Wildflowers, Grasses and Other Nonwoody Plants
Solomon's seal grows statewide in moist, rich earth. The greenish-white flowers dangle like little bells beneath the leaves, under the gracefully arching stems.
Wood nettle, or stinging nettle, often forms dense stands in bottomland forests, streamsides, and other places. There, canoeists, anglers, and others try to avoid touching its stinging hairs!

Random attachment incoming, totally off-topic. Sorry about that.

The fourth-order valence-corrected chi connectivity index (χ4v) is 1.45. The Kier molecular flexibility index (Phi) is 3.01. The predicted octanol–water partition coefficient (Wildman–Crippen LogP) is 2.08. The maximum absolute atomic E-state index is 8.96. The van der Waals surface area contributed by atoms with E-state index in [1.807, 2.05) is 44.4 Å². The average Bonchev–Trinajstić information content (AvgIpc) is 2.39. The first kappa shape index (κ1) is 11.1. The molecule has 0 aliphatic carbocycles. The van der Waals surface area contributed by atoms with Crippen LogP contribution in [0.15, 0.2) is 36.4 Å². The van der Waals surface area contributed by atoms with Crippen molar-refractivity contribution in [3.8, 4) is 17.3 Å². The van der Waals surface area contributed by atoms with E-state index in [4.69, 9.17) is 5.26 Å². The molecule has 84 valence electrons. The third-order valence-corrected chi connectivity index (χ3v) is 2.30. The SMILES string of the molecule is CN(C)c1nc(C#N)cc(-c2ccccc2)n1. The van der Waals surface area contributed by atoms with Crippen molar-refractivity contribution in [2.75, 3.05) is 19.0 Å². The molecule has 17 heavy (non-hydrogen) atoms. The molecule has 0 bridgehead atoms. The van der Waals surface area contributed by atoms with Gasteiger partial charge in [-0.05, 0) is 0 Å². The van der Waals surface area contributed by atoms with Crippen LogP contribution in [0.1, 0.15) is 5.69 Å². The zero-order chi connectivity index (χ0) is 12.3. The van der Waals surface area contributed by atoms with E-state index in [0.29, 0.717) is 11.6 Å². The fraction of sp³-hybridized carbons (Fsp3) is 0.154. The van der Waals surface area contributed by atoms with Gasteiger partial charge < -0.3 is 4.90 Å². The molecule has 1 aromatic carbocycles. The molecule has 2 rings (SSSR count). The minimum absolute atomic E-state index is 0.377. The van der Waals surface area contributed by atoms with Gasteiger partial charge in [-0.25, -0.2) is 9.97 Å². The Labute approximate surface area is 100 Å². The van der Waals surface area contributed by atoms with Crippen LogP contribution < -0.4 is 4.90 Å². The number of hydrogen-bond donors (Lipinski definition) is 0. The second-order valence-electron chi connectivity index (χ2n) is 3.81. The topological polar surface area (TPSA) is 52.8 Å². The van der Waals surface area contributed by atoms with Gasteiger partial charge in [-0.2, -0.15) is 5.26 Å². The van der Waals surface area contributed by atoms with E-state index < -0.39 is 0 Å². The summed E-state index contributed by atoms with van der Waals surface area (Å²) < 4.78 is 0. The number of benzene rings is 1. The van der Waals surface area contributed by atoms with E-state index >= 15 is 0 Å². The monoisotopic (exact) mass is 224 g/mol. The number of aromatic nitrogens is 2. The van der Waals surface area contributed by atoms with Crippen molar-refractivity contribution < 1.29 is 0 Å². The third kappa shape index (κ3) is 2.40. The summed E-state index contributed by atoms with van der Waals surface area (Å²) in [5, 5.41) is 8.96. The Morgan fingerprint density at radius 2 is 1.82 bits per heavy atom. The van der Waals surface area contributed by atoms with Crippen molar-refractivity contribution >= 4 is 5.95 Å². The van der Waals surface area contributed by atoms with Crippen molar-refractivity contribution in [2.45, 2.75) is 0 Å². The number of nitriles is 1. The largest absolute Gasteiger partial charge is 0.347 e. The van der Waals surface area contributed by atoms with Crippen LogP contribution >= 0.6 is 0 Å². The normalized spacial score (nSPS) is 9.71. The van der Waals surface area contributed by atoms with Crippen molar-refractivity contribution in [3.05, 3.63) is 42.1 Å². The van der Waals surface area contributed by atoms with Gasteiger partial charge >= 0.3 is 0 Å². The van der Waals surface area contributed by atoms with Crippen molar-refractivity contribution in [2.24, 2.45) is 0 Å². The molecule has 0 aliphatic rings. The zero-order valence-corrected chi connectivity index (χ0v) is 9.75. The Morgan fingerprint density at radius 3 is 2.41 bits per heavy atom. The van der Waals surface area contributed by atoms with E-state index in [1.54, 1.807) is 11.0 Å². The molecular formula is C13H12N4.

About Wildflowers, Grasses and Other Nonwoody Plants in Missouri
A very simple way of thinking about the green world is to divide the vascular plants into two groups: woody and nonwoody (or herbaceous). But this is an artificial division; many plant families include some species that are woody and some that are not. The diversity of nonwoody vascular plants is staggering! Think of all the ferns, grasses, sedges, lilies, peas, sunflowers, nightshades, milkweeds, mustards, mints, and mallows — weeds and wildflowers — and many more!